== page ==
Other council members were more reluctant. Councilwoman Lisa Matichak said the $500,000 in renter relief funds was faster and simpler than an eviction moratorium, and could solve the problem. She also worried it would become a drain on staff resources.
Councilman John McAlister said halting evictions may help renters but doesn't do anything for landlords, while cutting checks to pay for rent satisfies both parties.
"If we have a moratorium, how is that going to help the person who owns the property if they are deprived of their funds?" McAlister asked. "By doing what we're doing now, everyone is taken care of. The moratorium is not a high priority because everyone is getting their funding."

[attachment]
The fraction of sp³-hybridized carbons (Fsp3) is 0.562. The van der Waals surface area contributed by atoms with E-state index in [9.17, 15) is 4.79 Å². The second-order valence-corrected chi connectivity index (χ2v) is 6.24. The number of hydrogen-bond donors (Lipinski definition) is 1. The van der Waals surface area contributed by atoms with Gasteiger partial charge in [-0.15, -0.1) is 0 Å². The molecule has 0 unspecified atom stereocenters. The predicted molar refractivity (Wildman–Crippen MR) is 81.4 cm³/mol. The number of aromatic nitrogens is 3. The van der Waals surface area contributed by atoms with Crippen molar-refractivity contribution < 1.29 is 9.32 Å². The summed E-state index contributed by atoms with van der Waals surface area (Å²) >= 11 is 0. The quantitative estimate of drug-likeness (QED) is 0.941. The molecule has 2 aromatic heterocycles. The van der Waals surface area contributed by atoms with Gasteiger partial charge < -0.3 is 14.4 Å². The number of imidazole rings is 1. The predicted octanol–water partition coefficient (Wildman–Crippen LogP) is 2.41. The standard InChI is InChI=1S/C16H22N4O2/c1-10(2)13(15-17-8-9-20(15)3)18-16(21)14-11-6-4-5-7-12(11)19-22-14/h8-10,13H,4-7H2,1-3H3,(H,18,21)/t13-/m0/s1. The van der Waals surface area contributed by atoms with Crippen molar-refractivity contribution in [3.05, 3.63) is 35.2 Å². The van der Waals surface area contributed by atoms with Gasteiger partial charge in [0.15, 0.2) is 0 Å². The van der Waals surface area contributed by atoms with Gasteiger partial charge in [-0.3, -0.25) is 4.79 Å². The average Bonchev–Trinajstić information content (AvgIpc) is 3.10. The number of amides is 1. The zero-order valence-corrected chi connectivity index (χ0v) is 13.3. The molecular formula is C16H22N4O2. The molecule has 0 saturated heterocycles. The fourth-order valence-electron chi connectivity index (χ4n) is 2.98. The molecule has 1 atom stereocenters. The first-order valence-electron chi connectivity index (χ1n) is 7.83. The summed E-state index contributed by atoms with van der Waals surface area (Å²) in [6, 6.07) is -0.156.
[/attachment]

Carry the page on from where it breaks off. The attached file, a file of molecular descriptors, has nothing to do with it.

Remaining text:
Hicks said she believes the memo from staff will give council members the information they need to decide whether a moratorium is the right path forward, and that having the option available will be valuable in the event that conditions worsen or the shelter-in-place order goes on into June or July. She said it's clear to her, in talking to family members in Italy under a total lockdown due to coronavirus, that it's important to have a "Plan B."
"In Italy a lot of people are thinking about things that they wish they had done in the past, and to me a memo ... it's not that difficult to do," she said. "I would hate that we look back at this moment and say we wish we had done it."